As readers of this blog know, thanks to the National Parents Organization and the redoubtable Matt Hale, Kentucky became the first jurisdiction in the English-speaking world to enact a presumption of equal parenting into law. The new statute becomes effective on July 1. As if that weren’t enough of a landmark, it’s beginning to look like the states around Kentucky may be influenced by its success.
Certainly the news media in those states have taken note. In Ohio, Missouri, West Virginia, New York, Indiana and Minnesota at least, print and broadcast media have picked up on the Kentucky story. By now, the people of those states and their elected representatives know that another state has taken the plunge and decided to actually do what’s best for kids. Kentucky now walks the walk instead of just talking the talk.
The legislative session in Missouri is over and this year, unlike last year, the National Parents Organization was unable to pass its shared parenting bill, HB 1667. That wasn’t because HB 1667 wasn’t popular with legislators, it was. Indeed, it passed both its House committee and the House of Representatives itself. It was then approved by the Senate Committee on Seniors, Families and Children. And we were reliably told that it had majority backing of the full Senate.
But it never reached the Senate floor. Why? Because in the final days of the session, a lone senator, Jill Schupp, threatened to filibuster until HB 1667 couldn’t be voted on. That’s right, against a majority of House members and a majority of Senate members, Jill Schupp decided to play the role of governor and veto the bill.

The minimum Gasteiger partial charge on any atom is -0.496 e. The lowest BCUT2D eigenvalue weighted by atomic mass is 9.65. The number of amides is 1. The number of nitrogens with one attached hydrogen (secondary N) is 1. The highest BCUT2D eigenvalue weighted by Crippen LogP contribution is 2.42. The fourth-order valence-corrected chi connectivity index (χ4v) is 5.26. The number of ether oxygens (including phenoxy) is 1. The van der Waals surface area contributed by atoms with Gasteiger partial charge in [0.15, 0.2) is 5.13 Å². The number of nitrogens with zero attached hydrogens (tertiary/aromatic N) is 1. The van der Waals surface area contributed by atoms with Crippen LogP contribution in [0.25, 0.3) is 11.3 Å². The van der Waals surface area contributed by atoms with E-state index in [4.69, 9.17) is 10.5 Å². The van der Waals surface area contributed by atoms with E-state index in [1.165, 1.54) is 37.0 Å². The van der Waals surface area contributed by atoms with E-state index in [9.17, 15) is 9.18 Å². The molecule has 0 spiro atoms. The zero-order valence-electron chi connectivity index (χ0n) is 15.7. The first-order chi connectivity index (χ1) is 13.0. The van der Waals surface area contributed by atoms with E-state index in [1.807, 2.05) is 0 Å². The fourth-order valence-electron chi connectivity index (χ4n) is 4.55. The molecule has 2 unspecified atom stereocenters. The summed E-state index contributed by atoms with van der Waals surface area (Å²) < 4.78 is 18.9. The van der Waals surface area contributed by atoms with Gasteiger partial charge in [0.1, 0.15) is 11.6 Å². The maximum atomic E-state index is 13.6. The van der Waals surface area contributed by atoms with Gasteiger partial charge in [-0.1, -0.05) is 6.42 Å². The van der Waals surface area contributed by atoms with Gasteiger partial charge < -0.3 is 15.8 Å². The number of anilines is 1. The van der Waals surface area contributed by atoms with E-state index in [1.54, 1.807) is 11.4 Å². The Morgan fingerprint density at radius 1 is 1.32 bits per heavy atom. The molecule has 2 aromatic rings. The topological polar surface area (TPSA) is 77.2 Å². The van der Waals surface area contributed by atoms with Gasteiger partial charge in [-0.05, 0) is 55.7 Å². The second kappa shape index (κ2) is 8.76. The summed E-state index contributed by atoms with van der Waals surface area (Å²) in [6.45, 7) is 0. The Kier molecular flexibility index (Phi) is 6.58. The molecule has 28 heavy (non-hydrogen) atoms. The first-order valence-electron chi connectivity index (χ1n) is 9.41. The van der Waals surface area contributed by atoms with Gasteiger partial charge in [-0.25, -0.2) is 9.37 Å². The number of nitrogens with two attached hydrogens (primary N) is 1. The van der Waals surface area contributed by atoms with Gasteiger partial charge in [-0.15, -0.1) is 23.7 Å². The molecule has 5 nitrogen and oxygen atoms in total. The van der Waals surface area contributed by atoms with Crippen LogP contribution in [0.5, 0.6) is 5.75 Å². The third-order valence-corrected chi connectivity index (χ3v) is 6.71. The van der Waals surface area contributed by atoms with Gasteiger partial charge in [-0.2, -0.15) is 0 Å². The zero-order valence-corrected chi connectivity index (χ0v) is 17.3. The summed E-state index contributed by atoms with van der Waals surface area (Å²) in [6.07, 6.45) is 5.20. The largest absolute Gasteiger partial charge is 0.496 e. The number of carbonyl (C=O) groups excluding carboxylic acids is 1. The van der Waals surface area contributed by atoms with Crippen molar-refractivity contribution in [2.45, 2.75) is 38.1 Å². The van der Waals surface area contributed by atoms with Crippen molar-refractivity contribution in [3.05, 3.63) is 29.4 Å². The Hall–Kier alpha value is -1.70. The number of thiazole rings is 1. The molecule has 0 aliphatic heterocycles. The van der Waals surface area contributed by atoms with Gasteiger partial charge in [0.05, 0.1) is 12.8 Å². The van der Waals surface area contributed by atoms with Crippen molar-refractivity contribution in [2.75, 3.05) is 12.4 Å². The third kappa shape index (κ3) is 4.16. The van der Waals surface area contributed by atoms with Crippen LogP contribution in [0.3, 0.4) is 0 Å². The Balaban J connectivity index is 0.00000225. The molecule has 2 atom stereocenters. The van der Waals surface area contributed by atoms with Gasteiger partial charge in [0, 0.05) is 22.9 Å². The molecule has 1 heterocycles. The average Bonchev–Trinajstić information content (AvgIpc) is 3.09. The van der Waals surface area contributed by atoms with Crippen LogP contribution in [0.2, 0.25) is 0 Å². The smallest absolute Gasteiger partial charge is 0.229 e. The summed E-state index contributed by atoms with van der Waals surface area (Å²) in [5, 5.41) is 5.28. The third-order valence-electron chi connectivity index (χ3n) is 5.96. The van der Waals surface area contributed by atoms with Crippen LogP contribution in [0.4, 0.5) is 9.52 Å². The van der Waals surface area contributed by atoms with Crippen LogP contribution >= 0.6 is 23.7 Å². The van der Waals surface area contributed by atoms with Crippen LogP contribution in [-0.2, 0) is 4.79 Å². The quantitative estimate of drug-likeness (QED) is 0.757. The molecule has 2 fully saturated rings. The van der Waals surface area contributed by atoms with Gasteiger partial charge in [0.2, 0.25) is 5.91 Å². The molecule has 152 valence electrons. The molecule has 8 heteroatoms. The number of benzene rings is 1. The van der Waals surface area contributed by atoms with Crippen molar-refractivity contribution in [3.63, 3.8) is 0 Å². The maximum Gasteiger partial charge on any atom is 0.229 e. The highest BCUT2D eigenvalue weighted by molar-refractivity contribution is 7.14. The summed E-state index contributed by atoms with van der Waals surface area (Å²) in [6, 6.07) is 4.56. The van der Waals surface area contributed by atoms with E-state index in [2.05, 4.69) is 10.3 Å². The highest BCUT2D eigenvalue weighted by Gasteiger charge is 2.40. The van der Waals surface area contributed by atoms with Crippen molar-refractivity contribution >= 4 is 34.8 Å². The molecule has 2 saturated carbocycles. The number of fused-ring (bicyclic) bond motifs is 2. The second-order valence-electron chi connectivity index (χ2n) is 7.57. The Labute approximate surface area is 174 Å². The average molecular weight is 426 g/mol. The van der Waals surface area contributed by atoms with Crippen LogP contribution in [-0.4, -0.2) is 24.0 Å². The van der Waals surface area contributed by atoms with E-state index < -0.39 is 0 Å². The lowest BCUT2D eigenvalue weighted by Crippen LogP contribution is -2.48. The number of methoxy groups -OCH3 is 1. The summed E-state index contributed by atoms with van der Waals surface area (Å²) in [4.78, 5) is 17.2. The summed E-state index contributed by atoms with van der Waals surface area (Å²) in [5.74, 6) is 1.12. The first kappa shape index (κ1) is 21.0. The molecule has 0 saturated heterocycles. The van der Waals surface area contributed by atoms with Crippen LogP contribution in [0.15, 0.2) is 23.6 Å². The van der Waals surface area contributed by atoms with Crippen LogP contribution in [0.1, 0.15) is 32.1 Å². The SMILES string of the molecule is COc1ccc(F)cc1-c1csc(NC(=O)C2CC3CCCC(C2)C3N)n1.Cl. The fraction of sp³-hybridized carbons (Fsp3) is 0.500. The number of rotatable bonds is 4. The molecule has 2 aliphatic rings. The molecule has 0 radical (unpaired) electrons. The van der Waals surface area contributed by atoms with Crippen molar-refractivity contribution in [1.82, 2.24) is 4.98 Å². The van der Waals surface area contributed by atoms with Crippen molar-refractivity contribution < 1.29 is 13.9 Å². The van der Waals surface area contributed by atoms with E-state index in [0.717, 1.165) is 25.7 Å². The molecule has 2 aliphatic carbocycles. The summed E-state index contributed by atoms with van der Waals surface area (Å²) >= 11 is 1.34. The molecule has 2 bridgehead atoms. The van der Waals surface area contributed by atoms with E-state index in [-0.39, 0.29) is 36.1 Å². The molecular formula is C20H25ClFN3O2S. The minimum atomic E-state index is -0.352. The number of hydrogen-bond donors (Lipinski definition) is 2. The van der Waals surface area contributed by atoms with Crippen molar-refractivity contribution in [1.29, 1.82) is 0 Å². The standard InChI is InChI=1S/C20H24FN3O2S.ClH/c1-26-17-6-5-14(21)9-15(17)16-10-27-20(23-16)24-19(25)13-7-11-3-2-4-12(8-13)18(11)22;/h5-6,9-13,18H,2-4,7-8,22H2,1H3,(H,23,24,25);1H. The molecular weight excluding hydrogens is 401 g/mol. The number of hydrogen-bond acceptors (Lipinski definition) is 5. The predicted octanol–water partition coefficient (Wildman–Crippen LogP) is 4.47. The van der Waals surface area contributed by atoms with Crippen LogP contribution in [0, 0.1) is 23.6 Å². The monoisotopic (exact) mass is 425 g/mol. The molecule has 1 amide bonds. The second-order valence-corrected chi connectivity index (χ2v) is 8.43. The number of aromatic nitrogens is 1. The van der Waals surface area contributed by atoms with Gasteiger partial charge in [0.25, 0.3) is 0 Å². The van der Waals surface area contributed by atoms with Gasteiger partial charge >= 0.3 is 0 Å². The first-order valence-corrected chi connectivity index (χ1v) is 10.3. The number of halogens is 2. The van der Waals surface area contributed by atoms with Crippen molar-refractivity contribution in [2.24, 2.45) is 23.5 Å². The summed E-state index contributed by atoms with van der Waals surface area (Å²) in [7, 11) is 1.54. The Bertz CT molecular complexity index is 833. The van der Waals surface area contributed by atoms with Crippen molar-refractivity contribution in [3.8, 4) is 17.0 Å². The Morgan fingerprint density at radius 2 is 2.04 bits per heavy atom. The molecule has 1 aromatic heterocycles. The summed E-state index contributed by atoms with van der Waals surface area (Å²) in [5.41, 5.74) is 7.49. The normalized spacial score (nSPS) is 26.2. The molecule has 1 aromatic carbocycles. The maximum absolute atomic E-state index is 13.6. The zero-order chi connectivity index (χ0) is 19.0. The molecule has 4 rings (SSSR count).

The third and final wave of objections to shared parenting identified by Prof. Edward Kruk is that, while shared parenting has been demonstrated to be the best post-divorce arrangement for kids in all but a small percentage of cases, we shouldn’t enact it as a presumption in the law on custody. Those advancing this objection pretend that the existing standard - the best interests of children - is (a) better for kids and (b) in opposition to shared parenting. Both pretenses are just that.
Included in that objection is the notion that judges must maintain discretion in deciding custody and parenting time because all cases are different.
Kruk buries all those claims under an avalanche of facts and common sense.
First, the best interests of the child standard is vague and indeterminate, as children’s best interests are largely undefined, lack legal consensus, and are based on speculation about future conduct. The absence of a clear definition of best interests renders the standard unworkable. Second, the standard gives judges unfettered discretion in decision making, based on their idiosyncratic biases, in an area around which they have little or no training or expertise, and is thus subject to judicial error. This discretion can result in unpredictable and inconsistent outcomes. Third, decisions based on the best interests of the child reflect a sole custody presumption and judicial bias; judges might hold stereotyped or outdated ideas about fathers’ and mothers’ roles that bias their decisions. Fourth, the discretionary best interests of the child standard sustains, intensifies, and creates conflict, and fuels litigation because of the incentive of a winner-takes-all context where such an undefined standard provides a context of anything goes. Fifth, the best interests of the child standard makes the court dependent on custody evaluations lacking an empirical foundation, as the scientific basis for child custody evaluation is hotly contested and the qualifications for becoming an expert are nebulous at best. Sixth, the views of children and parents regarding the best interests of the child, which focus on children’s needs and parents’ responsibilities to those needs, are radically different to the views of the judiciary, which are deficit-based. Seventh, with two adequate parents, the court has no basis in law or psychology for distinguishing one parent as “primary” over the other. Finally, despite the rhetoric of children’s best interests, children’s interests are largely unrepresented in the court proceedings, as a custody contest instead pits the rights of mothers against the rights of fathers (Brown, 2014; Kruk, 2013).